ArcSight Inc. Investor Files Lawsuit

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Company Name(s): 
Case Name: 
ArcSight Deal Case 09/13/2010
Case Status: 
Lawsuit Filed
Affected Securities
Lawsuit Overview
Type of Lawsuit: 
Mergers and Acquisition
Date Filed: 

An investor of ArcSight Inc. (NASDAQ:ARST) filed a lawsuit in State Court against members of the board of directors of ArcSight alleging breaches of fiduciary duty arising out of their attempt to sell ArcSight Inc. too cheaply to Hewlett-Packard Company.

According to the complaint the plaintiff alleges that the defendants breached their fiduciary duty owed to the public shareholders of ArcSight Inc. (NASDAQ:ARST) by attemping to sell ArcSight to Hewlett-Packard Company via an unfair process and at an unfair price.

On Monday, Sept. 13,. 2010, HP and ArcSight, Inc. announced that they have signed anagreement for HP to acquire ArcSight for $43.50 per share, or an enterprise value of $1.5 billion. On August 27, 2010, the Wall Street Journal reported that ArcSight put itself up for sale and that the company “expects to fetch more than $40 a share.”

ArcSights’ revenue increased almost 200% over the past four years. While ArcSight Inc. reported $69.83million in revenue for the past 12months on April 30, 2007, it was able to report $181.38million in revenue for the past 12 months on April 30, 2010. Its Net Income went from a Net Loss of $0.26million reported on April 30, 2007 to a Net Income of $28.39million reported on April 30, 2010.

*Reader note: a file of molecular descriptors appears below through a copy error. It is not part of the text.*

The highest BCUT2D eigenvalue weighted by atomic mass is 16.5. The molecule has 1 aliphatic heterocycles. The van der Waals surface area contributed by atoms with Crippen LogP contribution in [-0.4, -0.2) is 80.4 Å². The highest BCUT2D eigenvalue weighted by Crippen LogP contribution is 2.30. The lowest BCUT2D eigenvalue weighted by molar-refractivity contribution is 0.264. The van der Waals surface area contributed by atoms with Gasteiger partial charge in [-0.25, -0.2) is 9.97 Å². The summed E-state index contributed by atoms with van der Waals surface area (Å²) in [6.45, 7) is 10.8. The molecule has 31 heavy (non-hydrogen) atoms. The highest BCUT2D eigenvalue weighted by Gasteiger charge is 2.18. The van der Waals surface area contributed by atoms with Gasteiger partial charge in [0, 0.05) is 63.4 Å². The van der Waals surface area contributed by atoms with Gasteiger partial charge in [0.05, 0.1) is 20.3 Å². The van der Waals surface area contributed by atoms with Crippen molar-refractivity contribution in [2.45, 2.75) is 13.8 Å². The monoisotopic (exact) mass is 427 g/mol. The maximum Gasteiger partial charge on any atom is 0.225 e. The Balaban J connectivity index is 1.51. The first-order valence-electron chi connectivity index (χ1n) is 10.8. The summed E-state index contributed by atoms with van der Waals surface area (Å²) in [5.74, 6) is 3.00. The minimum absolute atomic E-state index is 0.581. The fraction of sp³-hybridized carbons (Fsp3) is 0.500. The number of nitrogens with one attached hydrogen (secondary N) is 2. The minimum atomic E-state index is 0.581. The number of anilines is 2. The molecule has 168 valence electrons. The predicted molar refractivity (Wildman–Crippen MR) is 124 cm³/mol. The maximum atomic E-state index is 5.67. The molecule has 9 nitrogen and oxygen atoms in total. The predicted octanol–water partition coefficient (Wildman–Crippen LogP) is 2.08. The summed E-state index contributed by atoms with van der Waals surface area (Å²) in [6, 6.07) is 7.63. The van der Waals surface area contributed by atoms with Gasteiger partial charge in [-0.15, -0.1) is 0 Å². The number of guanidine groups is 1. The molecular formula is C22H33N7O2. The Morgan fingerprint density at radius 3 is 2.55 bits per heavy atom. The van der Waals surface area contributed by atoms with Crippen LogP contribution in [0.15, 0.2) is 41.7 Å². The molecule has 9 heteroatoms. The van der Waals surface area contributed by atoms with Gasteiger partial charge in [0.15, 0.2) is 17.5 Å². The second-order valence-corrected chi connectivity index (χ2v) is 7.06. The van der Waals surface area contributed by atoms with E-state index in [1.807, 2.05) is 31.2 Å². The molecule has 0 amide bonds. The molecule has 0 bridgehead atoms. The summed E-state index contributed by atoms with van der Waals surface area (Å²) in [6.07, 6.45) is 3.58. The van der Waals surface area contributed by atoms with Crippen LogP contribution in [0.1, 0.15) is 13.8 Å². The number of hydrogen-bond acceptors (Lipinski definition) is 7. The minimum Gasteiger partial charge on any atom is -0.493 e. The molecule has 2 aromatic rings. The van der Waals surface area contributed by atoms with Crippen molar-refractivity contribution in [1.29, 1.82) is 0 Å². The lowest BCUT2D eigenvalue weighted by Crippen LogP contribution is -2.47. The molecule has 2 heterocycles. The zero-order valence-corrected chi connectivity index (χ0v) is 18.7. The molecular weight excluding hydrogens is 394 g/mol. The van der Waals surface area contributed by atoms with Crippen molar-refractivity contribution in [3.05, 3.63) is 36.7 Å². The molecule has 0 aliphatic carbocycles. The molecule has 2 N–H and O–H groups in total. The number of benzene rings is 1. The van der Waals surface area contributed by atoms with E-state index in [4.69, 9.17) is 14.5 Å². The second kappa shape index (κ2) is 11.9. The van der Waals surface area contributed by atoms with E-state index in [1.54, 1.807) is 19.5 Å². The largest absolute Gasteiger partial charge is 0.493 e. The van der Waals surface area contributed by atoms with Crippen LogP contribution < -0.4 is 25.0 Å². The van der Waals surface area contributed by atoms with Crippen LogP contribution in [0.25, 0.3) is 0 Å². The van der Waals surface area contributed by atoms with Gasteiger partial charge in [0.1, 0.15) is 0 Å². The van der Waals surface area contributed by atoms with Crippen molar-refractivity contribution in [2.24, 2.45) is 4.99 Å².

The plaintiff alleges, among other things, that the market has already signaled its dissatisfaction with the offered price, since shares of ArcSight Inc. (Public, NASDAQ:ARST) traded after the announcement as high as $44.25, thus above the current offer of $43.50 per share. In addition the plaintiff claims that despite a $61 million dollar termination fee, 3day matching rights, a no-solicitation clause and other defensive mechanisms, the proposed takeover is unfair to ArcSight’s public shareholders because the defendants agreed to a so called ‘top-up opinion” that gives HP over 115 million ArcSight shares and those shares, when added to shares held by Company insiders, will allow defendants to deliver ArcSight to HP without the approval of the majority of the company’s public shareholders.